Asian markets are mostly down on global indices
Asian action markets are trading mostly lower on Tuesday, following broadly negative signals from global markets overnight, amid a sell-off on lingering concerns over the interest rate outlook and potential recession as traders anticipate the symposium Jackson Hole’s annual economic crisis in Wyoming on Friday, where U.S. Fed Chairman Jerome Powell is expected to adopt a more hawkish tone in his comments. Asian markets closed weakly on Monday.
Remarks by several Fed officials that the central bank needs to be aggressive with monetary tightening to rein in inflation also weighed on sentiment. Richmond Fed Chairman Thomas Barkin said central bankers were keen on faster and earlier interest rate increases even if it meant risking a U.S. economic recession. Aggressive monetary tightening by central banks in Europe added to the nervousness.
Australia’s stock market is slightly lower on Tuesday, extending losses from the previous session, with the benchmark S&P/ASX 200 index remaining above the 7,000 mark, following broadly negative signals from global markets overnight , with weakness in Technology and financial stocks as traders remain concerned about the outlook for interest rates and rising inflation.
The benchmark S&P/ASX 200 lost 38.40 points or 0.55% to 7,008.50, after hitting a low of 6,993.90 earlier. The broader All Ordinaries index is down 39.80 points or 0.55% at 7,247.40. Australian stocks closed significantly lower on Monday.
Among major miners, Rio Tinto was down 0.3%, while Mineral Resources gained more than 2%, BHP Group added more than 1% and Fortescue Metals was up 0.1%. OZ Minerals is flat.
Oil inventories are mostly higher, with Woodside Energy and Santos gaining more than 1% each, while Origin Energy adds almost 1% and Beach energy slightly up 0.1%.
Among tech stocks, Appen gained nearly 1% and WiseTech Global rose 0.3%, while Zip fell more than 3%, Xero lost nearly 1% and Afterpay owner Block fell 0. 5%.
Gold miners are mostly higher. Newcrest Mining and Gold Road Resources are up 0.4-0.5% each, while Evolution Mining gains more than 1%, Northern Star Resources is up more than 2% and Resolute Mining is up 3.5%.
Among the big four banks, Commonwealth Bank lost nearly 1%, while Westpac, ANZ Banking and National Australia Bank fell more than 1% each.
Elsewhere, Altium shares soared more than 19% after the PCB design software company reported upbeat full-year results along with a rising revenue outlook and final dividend.
In economic news, Australia’s manufacturing sector continued to expand in August, albeit at a slower pace, the latest S&P Global survey showed on Tuesday with a manufacturing PMI score of 54.5. This is down from 55.7 in July, although it remains above the 50 boom or bust line. The survey also showed that the services PMI fell into contraction, slipping to a score of 49.6 in August from 50.9 in July. The composite index also fell to 49.8 from 51.1 a month earlier.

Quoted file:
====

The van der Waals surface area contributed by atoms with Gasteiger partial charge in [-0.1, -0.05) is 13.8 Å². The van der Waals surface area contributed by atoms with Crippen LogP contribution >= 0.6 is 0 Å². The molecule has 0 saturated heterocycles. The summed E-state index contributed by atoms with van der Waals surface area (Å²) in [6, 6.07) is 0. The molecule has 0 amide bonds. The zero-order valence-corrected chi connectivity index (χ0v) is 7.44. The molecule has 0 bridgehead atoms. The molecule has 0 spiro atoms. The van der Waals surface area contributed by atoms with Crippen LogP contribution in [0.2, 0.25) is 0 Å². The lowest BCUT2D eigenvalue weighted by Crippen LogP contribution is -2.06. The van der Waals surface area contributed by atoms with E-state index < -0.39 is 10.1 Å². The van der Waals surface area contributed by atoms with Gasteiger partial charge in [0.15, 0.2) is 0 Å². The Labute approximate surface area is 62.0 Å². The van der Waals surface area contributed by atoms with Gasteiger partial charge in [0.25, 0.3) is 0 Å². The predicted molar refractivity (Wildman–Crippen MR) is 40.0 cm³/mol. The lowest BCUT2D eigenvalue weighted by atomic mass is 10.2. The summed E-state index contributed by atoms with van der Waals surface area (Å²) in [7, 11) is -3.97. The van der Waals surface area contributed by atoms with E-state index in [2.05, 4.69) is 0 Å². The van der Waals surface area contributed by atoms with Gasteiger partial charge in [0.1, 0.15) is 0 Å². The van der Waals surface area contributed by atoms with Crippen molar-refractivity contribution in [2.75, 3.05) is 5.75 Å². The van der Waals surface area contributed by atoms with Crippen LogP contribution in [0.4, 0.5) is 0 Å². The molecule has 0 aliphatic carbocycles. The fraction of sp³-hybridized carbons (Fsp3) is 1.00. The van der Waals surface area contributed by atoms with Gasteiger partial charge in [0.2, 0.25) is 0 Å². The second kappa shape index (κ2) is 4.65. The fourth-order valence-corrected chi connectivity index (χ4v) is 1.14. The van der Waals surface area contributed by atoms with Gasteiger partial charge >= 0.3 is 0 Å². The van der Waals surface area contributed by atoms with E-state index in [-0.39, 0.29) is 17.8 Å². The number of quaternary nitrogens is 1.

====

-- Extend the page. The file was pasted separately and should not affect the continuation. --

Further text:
In the currency market, the Australian dollar is trading at $0.690 on Tuesday.
Japan’s stock market is down sharply on Tuesday, extending losses from the previous three sessions, with the Nikkei 225 falling below the 28,500 level, following broadly negative signals from global markets overnight, with particular weakness from exporters, technology and financial stocks like traders remain concerned about the outlook for interest rates and rising inflation.
The benchmark Nikkei 225 closed the morning session at 28,456.92, down 337.58 points or 1.17%, after hitting a low of 28,395.30 earlier. Japanese stocks ended slightly lower on Monday.
The SoftBank group, heavyweight in the market, lost nearly 3% and the operator Uniqlo Fast Retailing was down nearly 1%. Among automakers, Honda and Toyota lost more than 2% each.
In technology, Advantest rose 0.4%, while Screen Holdings and Tokyo Electron lost nearly 1% each. In the banking sector, Mitsubishi UFJ Financial lost more than 1%, while Sumitomo Mitsui Financial and Mizuho Financial were down nearly 1% each.
Major exporters are weak, with Mitsubishi Electric and Panasonic each losing almost 2%, while Sony is down almost 3% and Canon more than 1%.
Among the other big losers, Hino Motors plunged more than 5%, while M3, Denso and NEXON lost more than 3% each.
Conversely, Inpex gains more than 4%.
In economic news, Japan’s manufacturing sector continued to expand in August, albeit at a slower pace, the latest Jibun Bank survey showed on Tuesday with a manufacturing PMI of 51.0. That’s down from 52.1 in July, although it remains above the 50 boom or bust line. The survey also showed that the services PMI fell into contraction, slipping to a score of 49.2 in August from 50.3 in July. The composite index also fell to 48.9 from 50.6 a month earlier.
In the currency market, the US dollar is trading in the lower range of 137 yen on Tuesday.
Elsewhere in Asia, New Zealand, China, Hong Kong, South Korea, Singapore, Malaysia and Taiwan are down 0.2-1.0%, while Indonesia bucks the trend and increased by 0.9%.
On Wall Street, stocks fell at the first bell on Monday and remained weak throughout the day’s session, extending losses from the previous session. The Dow Jones and the S&P 500 suffered their worst session since mid-June.
The major averages all ended noticeably lower. The Dow Jones ended down 643.13 points or 1.91% at 33,063.61. The S&P 500 fell 90.49 points or 2.14% to 4,137.99, while the Nasdaq ended a loss of 323.64 points or 2.55% to 12,381.57.
The main European markets all also moved lower on the day. Britain’s FTSE 100 ended down 0.22%, Germany’s DAX fell 2.32% and France’s CAC 40 fell 1.8%.
Crude oil prices fell on Monday on worries about the outlook for energy demand, while the strength of the dollar also weighed on oil prices. West Texas Intermediate crude oil futures for September ended down $0.54 or 0.6% at $90.23 a barrel.
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